- Positional variation may be more important in preventing or managing back pain than correcting “poor” posture
Although ‘poor’ posture has long been believed to cause back pain, there is no consensus on the causal relationship between different postures or specific physical tasks and pain . Instead, it seems that just staying in the same position for long periods of time is associated with the development of at least transient back pain [7; 17]. As well, compared to asymptomatic controls, individuals with back pain tend to show less movement variability [11; 12] and have higher trunk muscle activity levels , suggesting a focus on maintaining the same ‘correct’ posture is likely misguided. It may, thus, be more useful to focus on implementing more frequent breaks with variation in position during sedentary tasks  and addressing other related factors , rather than focusing on correcting ‘poor posture’.
- Regular leisure time physical activity is helpful in preventing the development of back pain.
Physical activity is one of the few factors consistently associated with lower incidence of back pain [2; 44], not to mention obvious beneficial effects on general physical and mental health. Even when back pain is present, continued physical activity also seems protective against the development of more severe symptoms and disability. Despite the overwhelming evidence for the benefits of exercise in preventing and managing back pain, the underlying mechanisms remain surprisingly unclear.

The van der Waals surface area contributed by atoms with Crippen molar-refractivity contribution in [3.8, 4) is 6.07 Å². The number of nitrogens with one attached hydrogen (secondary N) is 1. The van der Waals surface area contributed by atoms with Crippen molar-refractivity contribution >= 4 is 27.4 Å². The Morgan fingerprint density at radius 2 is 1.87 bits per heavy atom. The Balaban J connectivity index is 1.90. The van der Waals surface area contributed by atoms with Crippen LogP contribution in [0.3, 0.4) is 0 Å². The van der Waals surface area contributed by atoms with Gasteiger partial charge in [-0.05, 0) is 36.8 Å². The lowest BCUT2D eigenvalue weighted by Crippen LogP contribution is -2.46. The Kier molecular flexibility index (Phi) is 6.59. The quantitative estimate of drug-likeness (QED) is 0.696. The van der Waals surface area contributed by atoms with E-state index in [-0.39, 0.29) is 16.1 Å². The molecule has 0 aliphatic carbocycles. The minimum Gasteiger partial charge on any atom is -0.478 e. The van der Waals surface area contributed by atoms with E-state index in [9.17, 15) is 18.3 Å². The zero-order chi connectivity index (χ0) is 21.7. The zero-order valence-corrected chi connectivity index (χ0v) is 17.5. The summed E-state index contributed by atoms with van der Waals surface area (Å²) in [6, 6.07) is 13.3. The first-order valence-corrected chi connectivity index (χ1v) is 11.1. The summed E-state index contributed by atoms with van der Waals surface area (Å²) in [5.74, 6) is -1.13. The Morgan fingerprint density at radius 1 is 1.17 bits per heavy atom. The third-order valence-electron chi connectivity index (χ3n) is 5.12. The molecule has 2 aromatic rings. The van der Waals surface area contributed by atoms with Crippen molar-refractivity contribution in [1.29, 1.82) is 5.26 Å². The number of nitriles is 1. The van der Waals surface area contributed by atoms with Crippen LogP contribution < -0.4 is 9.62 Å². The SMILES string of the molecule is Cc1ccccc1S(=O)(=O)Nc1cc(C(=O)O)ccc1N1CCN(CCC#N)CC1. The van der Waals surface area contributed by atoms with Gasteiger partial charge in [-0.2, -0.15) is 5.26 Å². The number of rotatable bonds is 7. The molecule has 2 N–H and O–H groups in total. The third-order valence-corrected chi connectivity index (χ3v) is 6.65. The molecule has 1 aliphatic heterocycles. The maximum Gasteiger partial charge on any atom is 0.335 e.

- Stressful life events make pain feel worse and may make it more difficult to cope with.
It is well known from both experimental [16; 51] and clinical work that stress can have a strong effect on the pain experience. In the short-term, acute extreme stress may numb pain perception, but in the longer-term ongoing stress from work or social conflicts may contribute to pain exacerbation and persistence .
- Interactions with others (partners, colleagues, healthcare providers, employers, friends, family, etc.) can have a large impact on how back pain feels and progresses.
Interpersonal communication can have immediate and ongoing effects on pain, with others having the capacity to make a person with back pain feel heard, informed and supported, or isolated, confused and invalidated. Most well studied are perhaps the effects of spousal relationships, showing that criticism or hostility in relationships, possibly related to poor understanding of the pain diagnosis, may lead to greater pain behaviour and disability [5; 6].
- Alcohol consumption and smoking may be associated with greater back pain prevalence.